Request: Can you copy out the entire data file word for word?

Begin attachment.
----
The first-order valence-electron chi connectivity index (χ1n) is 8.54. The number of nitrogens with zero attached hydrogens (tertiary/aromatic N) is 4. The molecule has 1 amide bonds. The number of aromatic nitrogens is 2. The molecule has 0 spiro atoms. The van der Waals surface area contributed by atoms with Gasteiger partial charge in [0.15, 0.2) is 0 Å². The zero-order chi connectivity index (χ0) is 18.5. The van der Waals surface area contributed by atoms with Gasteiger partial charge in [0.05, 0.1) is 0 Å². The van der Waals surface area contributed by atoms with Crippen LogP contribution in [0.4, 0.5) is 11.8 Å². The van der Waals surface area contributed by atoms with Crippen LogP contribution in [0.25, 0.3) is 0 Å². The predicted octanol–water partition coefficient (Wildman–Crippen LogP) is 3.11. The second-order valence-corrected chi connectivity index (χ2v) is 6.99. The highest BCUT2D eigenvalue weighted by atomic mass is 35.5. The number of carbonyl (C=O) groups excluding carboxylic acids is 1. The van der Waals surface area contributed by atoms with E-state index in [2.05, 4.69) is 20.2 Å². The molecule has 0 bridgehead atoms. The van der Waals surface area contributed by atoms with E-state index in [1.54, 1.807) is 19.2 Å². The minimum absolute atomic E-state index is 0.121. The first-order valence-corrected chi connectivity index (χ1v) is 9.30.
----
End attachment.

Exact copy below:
The first-order valence-electron chi connectivity index (χ1n) is 8.54. The number of nitrogens with zero attached hydrogens (tertiary/aromatic N) is 4. The molecule has 1 amide bonds. The number of aromatic nitrogens is 2. The molecule has 0 spiro atoms. The van der Waals surface area contributed by atoms with Gasteiger partial charge in [0.15, 0.2) is 0 Å². The zero-order chi connectivity index (χ0) is 18.5. The van der Waals surface area contributed by atoms with Gasteiger partial charge in [0.05, 0.1) is 0 Å². The van der Waals surface area contributed by atoms with Crippen LogP contribution in [0.4, 0.5) is 11.8 Å². The van der Waals surface area contributed by atoms with Crippen LogP contribution in [0.25, 0.3) is 0 Å². The predicted octanol–water partition coefficient (Wildman–Crippen LogP) is 3.11. The second-order valence-corrected chi connectivity index (χ2v) is 6.99. The highest BCUT2D eigenvalue weighted by atomic mass is 35.5. The number of carbonyl (C=O) groups excluding carboxylic acids is 1. The van der Waals surface area contributed by atoms with E-state index in [2.05, 4.69) is 20.2 Å². The molecule has 0 bridgehead atoms. The van der Waals surface area contributed by atoms with E-state index in [1.54, 1.807) is 19.2 Å². The minimum absolute atomic E-state index is 0.121. The first-order valence-corrected chi connectivity index (χ1v) is 9.30.